Revising Through Multiple Drafts
47(1)
Editing for Style, Impact, and Correctness
48(1)
Using Exploratory Writing to Discover Ideas and Deepen Thinking
48(7)
Freewriting or Blind Writing
48(2)
Idea Mapping
50(1)
Playing the Believing and Doubting Game
51(1)
Brainstorming for Pro and Con Because Clauses
52(2)
Brainstorming a Network of Related Issues
54(1)
Shaping Your Argument: Using Classical Structure as an Initial Guide
55(2)
Using Exploratory Writing to Discover Ideas and Deepen Thinking: Two Sets of Exploratory Tasks
57(4)
Set 1: Starting Points
57(2)
Set 2: Exploration and Rehearsal
59(2)
Writing Assignments for Chapters 1-3
61(2)
Part Two Principles of Argument 63(100)
4 The Core of an Argument: A Claim with Reasons
65(11)
The Rhetorical Triangle
65(1)
Issue Questions as the Origins of Argument
66(2)
Difference Between an Issue Question and an Information Question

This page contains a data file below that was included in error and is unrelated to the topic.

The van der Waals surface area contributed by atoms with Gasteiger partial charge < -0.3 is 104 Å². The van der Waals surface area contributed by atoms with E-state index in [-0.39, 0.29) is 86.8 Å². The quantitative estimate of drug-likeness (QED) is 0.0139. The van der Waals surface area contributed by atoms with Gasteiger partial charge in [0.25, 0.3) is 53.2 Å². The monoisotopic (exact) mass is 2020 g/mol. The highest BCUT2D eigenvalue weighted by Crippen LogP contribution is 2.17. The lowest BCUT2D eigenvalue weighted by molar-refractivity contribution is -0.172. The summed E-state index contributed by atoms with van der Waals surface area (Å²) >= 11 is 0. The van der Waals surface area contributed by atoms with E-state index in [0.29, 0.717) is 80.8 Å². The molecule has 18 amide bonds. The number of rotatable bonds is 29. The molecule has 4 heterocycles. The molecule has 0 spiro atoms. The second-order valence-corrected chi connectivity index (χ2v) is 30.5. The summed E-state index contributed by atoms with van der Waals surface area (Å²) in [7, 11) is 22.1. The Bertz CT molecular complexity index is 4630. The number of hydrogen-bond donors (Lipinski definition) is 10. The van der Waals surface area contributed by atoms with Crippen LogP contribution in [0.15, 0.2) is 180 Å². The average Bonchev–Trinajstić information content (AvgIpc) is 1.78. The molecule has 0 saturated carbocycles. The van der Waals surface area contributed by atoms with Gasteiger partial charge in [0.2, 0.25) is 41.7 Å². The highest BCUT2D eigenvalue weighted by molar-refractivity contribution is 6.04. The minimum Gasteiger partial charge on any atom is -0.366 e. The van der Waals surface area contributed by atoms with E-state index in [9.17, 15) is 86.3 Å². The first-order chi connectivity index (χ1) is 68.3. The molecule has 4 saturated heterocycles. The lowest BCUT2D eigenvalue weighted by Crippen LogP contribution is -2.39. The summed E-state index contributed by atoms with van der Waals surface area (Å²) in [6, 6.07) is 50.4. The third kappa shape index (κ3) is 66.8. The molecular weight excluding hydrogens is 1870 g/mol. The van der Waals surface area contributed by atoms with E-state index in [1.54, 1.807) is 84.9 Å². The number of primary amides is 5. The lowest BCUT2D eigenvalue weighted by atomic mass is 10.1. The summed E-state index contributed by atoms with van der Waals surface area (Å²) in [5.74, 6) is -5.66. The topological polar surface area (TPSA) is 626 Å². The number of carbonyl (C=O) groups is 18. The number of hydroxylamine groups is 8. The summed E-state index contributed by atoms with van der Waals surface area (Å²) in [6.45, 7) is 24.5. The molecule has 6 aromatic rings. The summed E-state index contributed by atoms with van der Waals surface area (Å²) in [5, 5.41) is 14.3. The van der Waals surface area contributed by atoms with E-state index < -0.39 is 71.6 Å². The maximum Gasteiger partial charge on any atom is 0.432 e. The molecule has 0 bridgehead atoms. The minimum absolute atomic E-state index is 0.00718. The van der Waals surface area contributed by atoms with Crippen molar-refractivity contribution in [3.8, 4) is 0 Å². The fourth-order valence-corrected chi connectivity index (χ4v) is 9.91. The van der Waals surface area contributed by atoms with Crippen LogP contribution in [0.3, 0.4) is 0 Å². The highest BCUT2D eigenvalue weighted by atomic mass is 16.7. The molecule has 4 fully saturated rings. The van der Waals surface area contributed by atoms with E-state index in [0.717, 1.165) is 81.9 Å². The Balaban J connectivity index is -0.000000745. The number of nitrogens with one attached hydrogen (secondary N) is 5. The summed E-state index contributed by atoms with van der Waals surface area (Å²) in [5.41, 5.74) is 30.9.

67(1)
Difference Between a Genuine Argument and a Pseudo-Argument
68(2)
Pseudo-Arguments: Fanatical Believers and Fanatical Skeptics
68(1)
Another Source of Pseudo-Arguments: Lack of Shared Assumptions
69(1)
Frame of an Argument: A Claim Supported by Reasons
70(3)
What Is a Reason?
70(2)
Advantages of Expressing Reasons in Because Clauses
72(1)
Applying This Chapter's Principles to Your Own Writing
73(2)
Applying This Chapter's Principles to Reading Arguments
75(1)
Conclusion
75(1)
5 The Logical Structure of Arguments
76(16)
An Overview of Logos; What Do We Mean by the"Logical Structure" of an Argument?
76(3)
Adopting a Language for Describing Arguments: The Toulmin System
79(5)
Using Toulmin's Schema to Determine a Strategy of Support
84(2)
The Power of Audience-Based Reasons
86(5)